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What Not To Say To a Family Member Who Is an Alcoholic

If you suspect that a loved one is an alcoholic, broaching the subject might be a difficult thing to do. You may not know what to ask or tell a person who’s struggling with addiction. Although you may feel like you’re walking on eggshells, it’s important to remember that you’re trying to help them. It’s your caring nature that can bring them back from the brink of destructive alcoholism. Consider a few of the things that you shouldn’t say to a family member who is an alcoholic, however.

Treating Them as Worthless People

Alcoholic family members are abusing this drug for specific reasons. They might feel depressed or hopeless about work, family or friends. The last thing that alcoholics need to hear is more negativity. You may be frustrated with the situation, but never call your loved one worthless or a waste of time. Emotions can run high as an alcoholic staggers in from a binge or even during an intervention, but always keep your comments neutral as he or she works through the issues at hand.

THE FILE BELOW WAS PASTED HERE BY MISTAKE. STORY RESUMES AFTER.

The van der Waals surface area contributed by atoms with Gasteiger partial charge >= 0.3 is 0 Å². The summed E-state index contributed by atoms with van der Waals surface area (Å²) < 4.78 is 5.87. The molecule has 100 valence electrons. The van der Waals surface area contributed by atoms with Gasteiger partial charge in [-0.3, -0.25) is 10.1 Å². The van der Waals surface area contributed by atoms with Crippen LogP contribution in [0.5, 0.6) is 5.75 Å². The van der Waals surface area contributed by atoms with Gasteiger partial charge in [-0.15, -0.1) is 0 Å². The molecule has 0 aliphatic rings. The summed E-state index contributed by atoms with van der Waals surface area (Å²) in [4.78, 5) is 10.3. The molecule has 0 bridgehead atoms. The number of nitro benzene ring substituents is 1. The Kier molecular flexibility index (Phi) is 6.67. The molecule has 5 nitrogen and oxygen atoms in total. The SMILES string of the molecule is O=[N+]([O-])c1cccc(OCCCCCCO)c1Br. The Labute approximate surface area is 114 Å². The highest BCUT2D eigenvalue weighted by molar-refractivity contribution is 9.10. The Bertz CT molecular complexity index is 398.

Badgering Them Relentlessly

Ultimately, an alcoholic has to want help before it can be entirely given by loved ones or a treatment facility. If you badger the person every time that you see them, they’ll be less inclined to take your advice or trust you in general. At times, point out the reality of an alcoholic situation with a civil tone. Your loved one may not realize the extent of their addiction at that point, but a breakthrough can happen at any time.

Don’t Psychoanalyze Them

If your loved one has personal issues, they need to be discussed with a professional. Avoid any psychoanalysis on your part as it pertains to the alcoholic. They simply need your love and support at this point.

Remind your loved one that you’re ultimately supporting them so that their life can be changed for the better. This reason will often resonate in addicted loved ones, and they can finally come to terms with their alcoholism. Be receptive yet firm, and your talk with this loved one can be a positive step toward a sober future.

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